• Pingback: Egyptian Forces Clear Mosque; Nighttime Protests Erupt – Voice of America - The Cream of Internet! - MyNetLike.com

  • Will MacCormac

    the most balanced article I’ve read, spot on about the media

  • wcb123

    Religion, be it islam/christianity or whatever, and the idiots who believe in that rubbish. Thats what went wrong.

    As long as these idiots who believe in fairytales exist there will always be bloodshed in its name.

    • Jon Xavier

      You’re right. And those atheists leading Communist Russia, China, Vietnam, N Korea, etc. Man, we wish we and the Middle East and everywhere had them! Much better if one disbelieves in God and thinks of human beings as just another animal! I mean, look what every single example of a wholly non-religious state has been like! A pure heavenly zoo! Yeah man, we’re the enlightened and need to get out of countries having any religious heritage and values. The facts are so clearly on our side! Will you buy our plane tickets?

      • Anton Masacezzi

        Your argument is so unintelligent that for a moment I paused wondering if it’s even worth my time to reply to you. But I will do it for the sake of others. I feel you’re beyond help…

        Some of the so called “godless countries” you’ve mentioned are in fact more religious than Texas, and it would be naïve for you to think that religion resurfaced and blossomed to such levels in these places only after the fall of communism. Just to

        give you an example, Romania (a former eastern European communist country for those who are geographically challenged) reports the heights level of believers in the whole of Europe (98%). Not to mention Russia: The Orthodox Church drives their entire anti-gay campaign.

        As for North Korea, you must be joking! NK is probably the most religious country on earth. They just happen to worship a living, breathing highly capricious god. And if you ask me having a god that people can actually see and hear is a bonus no other religion does offer. And as you know from your bible studies the very first commandment states “I am the Lord thy God. Thou shalt have no other God before me.” Therefore, there is no room for any another religion in N Korea. After all, gods do tend to be jealous and vengeful.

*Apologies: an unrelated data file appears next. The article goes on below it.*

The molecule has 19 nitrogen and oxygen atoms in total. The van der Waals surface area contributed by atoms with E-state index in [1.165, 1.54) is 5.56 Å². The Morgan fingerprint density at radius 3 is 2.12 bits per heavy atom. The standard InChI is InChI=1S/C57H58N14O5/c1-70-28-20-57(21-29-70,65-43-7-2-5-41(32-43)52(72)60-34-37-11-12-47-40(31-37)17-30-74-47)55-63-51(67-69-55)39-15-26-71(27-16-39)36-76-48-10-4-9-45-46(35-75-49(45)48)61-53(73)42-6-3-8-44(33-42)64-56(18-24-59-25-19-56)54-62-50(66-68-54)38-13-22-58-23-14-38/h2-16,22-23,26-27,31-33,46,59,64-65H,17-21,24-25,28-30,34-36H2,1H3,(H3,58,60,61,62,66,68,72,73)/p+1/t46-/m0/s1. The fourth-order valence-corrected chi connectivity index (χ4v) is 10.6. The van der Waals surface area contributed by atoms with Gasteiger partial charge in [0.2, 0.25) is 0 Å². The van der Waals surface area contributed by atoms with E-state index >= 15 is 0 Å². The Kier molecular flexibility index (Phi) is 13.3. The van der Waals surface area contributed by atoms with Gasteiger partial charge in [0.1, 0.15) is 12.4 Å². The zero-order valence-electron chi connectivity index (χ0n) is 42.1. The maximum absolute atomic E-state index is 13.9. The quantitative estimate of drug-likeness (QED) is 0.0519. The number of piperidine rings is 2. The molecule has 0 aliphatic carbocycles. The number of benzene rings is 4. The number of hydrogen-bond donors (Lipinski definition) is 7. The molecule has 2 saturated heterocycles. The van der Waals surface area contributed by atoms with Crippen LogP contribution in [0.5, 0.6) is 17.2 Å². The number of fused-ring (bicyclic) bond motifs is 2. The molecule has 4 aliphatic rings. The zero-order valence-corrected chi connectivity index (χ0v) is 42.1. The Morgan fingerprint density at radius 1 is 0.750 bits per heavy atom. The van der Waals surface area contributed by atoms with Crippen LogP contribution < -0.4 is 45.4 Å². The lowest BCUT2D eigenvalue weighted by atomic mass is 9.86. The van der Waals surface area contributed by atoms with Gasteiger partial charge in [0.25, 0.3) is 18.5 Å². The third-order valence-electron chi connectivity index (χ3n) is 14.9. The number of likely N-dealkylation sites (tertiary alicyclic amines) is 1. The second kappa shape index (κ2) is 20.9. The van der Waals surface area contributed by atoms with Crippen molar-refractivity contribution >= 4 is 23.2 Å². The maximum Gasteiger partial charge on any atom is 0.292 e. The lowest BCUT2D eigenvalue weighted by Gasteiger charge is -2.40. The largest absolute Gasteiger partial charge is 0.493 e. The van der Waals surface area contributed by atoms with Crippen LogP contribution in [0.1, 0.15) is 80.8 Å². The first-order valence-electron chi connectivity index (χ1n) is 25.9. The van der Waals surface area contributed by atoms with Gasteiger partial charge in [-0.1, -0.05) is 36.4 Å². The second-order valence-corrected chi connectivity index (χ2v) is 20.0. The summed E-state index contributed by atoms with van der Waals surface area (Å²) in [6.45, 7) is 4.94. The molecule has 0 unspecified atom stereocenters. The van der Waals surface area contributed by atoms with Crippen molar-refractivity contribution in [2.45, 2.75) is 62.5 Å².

For your info, the most democratic countries in the world are the ones that have a clear separation between church and state. The high quality of living, the excellent level of education that exists in places such as Denmark, Norway or Finland correlates highly with high levels of atheism. If church were to be a driving force for humanity, Alabama and Mississippi would’ve been the greatest places to live on earth. Not to mention Saudi Arabia and, of course Egypt.

      • Anton Masacezzi

        Your argument is so unintelligent that I paused for a moment
        wondering if a reply it’s worth my time. But I will do it for the sake of others. As far as you’re concerned, I feel that you’re beyond help…

        Some of the so called “godless countries” you’ve mentioned
        are in fact more religious than Texas, and it would be naïve for you to think that religion resurfaced and blossomed to such levels after the fall of communism. Just to give you an example, Romania (a former eastern European communist country for those who are geographically challenged) reports the highest levels of believers in the whole
        of Europe (98%). Not to mention Russia: The Orthodox Church drives their entire anti-gay campaign.